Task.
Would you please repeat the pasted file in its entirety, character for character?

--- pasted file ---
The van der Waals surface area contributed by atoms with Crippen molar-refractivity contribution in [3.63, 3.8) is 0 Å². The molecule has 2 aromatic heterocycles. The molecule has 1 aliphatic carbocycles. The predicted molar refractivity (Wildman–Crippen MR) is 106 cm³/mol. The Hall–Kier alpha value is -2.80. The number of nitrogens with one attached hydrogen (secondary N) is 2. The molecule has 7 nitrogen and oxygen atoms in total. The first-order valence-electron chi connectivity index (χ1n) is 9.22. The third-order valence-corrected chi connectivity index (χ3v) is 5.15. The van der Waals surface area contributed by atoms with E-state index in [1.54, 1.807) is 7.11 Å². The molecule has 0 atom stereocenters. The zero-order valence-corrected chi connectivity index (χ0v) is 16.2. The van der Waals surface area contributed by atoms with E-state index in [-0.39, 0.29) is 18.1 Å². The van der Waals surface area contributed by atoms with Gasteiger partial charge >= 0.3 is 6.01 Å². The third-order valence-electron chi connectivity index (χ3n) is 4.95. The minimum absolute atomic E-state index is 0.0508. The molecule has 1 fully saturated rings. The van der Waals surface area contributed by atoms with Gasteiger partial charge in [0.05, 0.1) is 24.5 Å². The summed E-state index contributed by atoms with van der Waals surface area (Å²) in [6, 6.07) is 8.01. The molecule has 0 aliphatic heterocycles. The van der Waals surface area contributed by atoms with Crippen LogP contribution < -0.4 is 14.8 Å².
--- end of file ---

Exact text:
The van der Waals surface area contributed by atoms with Crippen molar-refractivity contribution in [3.63, 3.8) is 0 Å². The molecule has 2 aromatic heterocycles. The molecule has 1 aliphatic carbocycles. The predicted molar refractivity (Wildman–Crippen MR) is 106 cm³/mol. The Hall–Kier alpha value is -2.80. The number of nitrogens with one attached hydrogen (secondary N) is 2. The molecule has 7 nitrogen and oxygen atoms in total. The first-order valence-electron chi connectivity index (χ1n) is 9.22. The third-order valence-corrected chi connectivity index (χ3v) is 5.15. The van der Waals surface area contributed by atoms with E-state index in [1.54, 1.807) is 7.11 Å². The molecule has 0 atom stereocenters. The zero-order valence-corrected chi connectivity index (χ0v) is 16.2. The van der Waals surface area contributed by atoms with E-state index in [-0.39, 0.29) is 18.1 Å². The van der Waals surface area contributed by atoms with Gasteiger partial charge >= 0.3 is 6.01 Å². The third-order valence-electron chi connectivity index (χ3n) is 4.95. The minimum absolute atomic E-state index is 0.0508. The molecule has 1 fully saturated rings. The van der Waals surface area contributed by atoms with Gasteiger partial charge in [0.05, 0.1) is 24.5 Å². The summed E-state index contributed by atoms with van der Waals surface area (Å²) in [6, 6.07) is 8.01. The molecule has 0 aliphatic heterocycles. The van der Waals surface area contributed by atoms with Crippen LogP contribution < -0.4 is 14.8 Å².